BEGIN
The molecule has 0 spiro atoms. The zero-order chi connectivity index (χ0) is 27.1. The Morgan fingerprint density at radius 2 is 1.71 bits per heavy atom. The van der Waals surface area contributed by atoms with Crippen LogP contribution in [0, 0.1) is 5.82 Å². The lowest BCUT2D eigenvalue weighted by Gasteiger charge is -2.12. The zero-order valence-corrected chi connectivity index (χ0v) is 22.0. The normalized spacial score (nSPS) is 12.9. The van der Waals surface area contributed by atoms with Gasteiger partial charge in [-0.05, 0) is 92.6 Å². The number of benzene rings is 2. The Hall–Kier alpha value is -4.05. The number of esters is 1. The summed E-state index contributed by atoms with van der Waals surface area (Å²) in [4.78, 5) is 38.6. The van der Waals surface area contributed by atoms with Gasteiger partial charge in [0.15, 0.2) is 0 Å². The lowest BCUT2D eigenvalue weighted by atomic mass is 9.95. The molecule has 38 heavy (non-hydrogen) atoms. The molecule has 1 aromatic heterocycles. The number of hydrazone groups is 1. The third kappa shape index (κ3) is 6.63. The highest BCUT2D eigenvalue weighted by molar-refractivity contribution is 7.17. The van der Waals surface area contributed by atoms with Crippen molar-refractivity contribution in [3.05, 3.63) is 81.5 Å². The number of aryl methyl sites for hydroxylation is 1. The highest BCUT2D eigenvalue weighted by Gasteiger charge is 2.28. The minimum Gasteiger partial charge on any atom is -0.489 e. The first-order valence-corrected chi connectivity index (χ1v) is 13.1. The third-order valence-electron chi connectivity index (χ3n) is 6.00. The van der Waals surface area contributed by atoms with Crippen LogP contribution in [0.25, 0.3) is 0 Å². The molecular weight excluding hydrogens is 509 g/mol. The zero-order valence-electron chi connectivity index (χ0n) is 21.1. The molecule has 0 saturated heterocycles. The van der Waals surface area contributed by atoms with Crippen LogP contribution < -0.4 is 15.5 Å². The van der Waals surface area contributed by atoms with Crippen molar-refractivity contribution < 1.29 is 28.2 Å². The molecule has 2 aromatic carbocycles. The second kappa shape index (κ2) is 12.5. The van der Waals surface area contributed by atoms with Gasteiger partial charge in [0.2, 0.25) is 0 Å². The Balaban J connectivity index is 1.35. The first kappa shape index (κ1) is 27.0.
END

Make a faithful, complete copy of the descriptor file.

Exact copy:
The molecule has 0 spiro atoms. The zero-order chi connectivity index (χ0) is 27.1. The Morgan fingerprint density at radius 2 is 1.71 bits per heavy atom. The van der Waals surface area contributed by atoms with Crippen LogP contribution in [0, 0.1) is 5.82 Å². The lowest BCUT2D eigenvalue weighted by Gasteiger charge is -2.12. The zero-order valence-corrected chi connectivity index (χ0v) is 22.0. The normalized spacial score (nSPS) is 12.9. The van der Waals surface area contributed by atoms with Gasteiger partial charge in [-0.05, 0) is 92.6 Å². The number of benzene rings is 2. The Hall–Kier alpha value is -4.05. The number of esters is 1. The summed E-state index contributed by atoms with van der Waals surface area (Å²) in [4.78, 5) is 38.6. The van der Waals surface area contributed by atoms with Gasteiger partial charge in [0.15, 0.2) is 0 Å². The lowest BCUT2D eigenvalue weighted by atomic mass is 9.95. The molecule has 38 heavy (non-hydrogen) atoms. The molecule has 1 aromatic heterocycles. The number of hydrazone groups is 1. The third kappa shape index (κ3) is 6.63. The highest BCUT2D eigenvalue weighted by molar-refractivity contribution is 7.17. The van der Waals surface area contributed by atoms with Crippen molar-refractivity contribution in [3.05, 3.63) is 81.5 Å². The number of aryl methyl sites for hydroxylation is 1. The highest BCUT2D eigenvalue weighted by Gasteiger charge is 2.28. The minimum Gasteiger partial charge on any atom is -0.489 e. The first-order valence-corrected chi connectivity index (χ1v) is 13.1. The third-order valence-electron chi connectivity index (χ3n) is 6.00. The van der Waals surface area contributed by atoms with Crippen LogP contribution in [0.25, 0.3) is 0 Å². The molecular weight excluding hydrogens is 509 g/mol. The zero-order valence-electron chi connectivity index (χ0n) is 21.1. The molecule has 0 saturated heterocycles. The van der Waals surface area contributed by atoms with Crippen LogP contribution < -0.4 is 15.5 Å². The van der Waals surface area contributed by atoms with Crippen molar-refractivity contribution < 1.29 is 28.2 Å². The molecule has 2 aromatic carbocycles. The second kappa shape index (κ2) is 12.5. The van der Waals surface area contributed by atoms with Gasteiger partial charge in [0.2, 0.25) is 0 Å². The Balaban J connectivity index is 1.35. The first kappa shape index (κ1) is 27.0.